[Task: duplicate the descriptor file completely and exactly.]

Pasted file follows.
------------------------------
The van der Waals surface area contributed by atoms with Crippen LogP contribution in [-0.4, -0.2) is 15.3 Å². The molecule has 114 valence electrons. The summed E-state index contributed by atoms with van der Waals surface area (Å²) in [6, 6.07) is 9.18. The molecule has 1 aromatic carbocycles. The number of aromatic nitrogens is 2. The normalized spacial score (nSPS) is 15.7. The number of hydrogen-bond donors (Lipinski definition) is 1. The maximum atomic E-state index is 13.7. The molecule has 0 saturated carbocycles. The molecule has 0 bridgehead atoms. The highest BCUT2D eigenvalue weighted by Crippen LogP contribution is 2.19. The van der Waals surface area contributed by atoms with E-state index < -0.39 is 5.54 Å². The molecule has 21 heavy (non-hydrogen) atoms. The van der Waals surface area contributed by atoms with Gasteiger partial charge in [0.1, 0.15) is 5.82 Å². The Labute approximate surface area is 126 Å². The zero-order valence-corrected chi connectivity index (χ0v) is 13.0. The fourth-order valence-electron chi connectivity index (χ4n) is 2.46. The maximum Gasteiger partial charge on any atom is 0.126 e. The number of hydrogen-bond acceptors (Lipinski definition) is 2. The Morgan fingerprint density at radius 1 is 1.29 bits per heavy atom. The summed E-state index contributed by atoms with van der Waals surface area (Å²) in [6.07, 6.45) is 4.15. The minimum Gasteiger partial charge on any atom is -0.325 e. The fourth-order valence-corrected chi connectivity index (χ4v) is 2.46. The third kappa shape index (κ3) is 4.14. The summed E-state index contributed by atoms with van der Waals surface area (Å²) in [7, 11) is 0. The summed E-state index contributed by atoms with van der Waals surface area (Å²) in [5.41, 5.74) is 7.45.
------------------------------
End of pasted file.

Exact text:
The van der Waals surface area contributed by atoms with Crippen LogP contribution in [-0.4, -0.2) is 15.3 Å². The molecule has 114 valence electrons. The summed E-state index contributed by atoms with van der Waals surface area (Å²) in [6, 6.07) is 9.18. The molecule has 1 aromatic carbocycles. The number of aromatic nitrogens is 2. The normalized spacial score (nSPS) is 15.7. The number of hydrogen-bond donors (Lipinski definition) is 1. The maximum atomic E-state index is 13.7. The molecule has 0 saturated carbocycles. The molecule has 0 bridgehead atoms. The highest BCUT2D eigenvalue weighted by Crippen LogP contribution is 2.19. The van der Waals surface area contributed by atoms with E-state index < -0.39 is 5.54 Å². The molecule has 21 heavy (non-hydrogen) atoms. The van der Waals surface area contributed by atoms with Gasteiger partial charge in [0.1, 0.15) is 5.82 Å². The Labute approximate surface area is 126 Å². The zero-order valence-corrected chi connectivity index (χ0v) is 13.0. The fourth-order valence-electron chi connectivity index (χ4n) is 2.46. The maximum Gasteiger partial charge on any atom is 0.126 e. The number of hydrogen-bond acceptors (Lipinski definition) is 2. The Morgan fingerprint density at radius 1 is 1.29 bits per heavy atom. The summed E-state index contributed by atoms with van der Waals surface area (Å²) in [6.07, 6.45) is 4.15. The minimum Gasteiger partial charge on any atom is -0.325 e. The fourth-order valence-corrected chi connectivity index (χ4v) is 2.46. The third kappa shape index (κ3) is 4.14. The summed E-state index contributed by atoms with van der Waals surface area (Å²) in [7, 11) is 0. The summed E-state index contributed by atoms with van der Waals surface area (Å²) in [5.41, 5.74) is 7.45.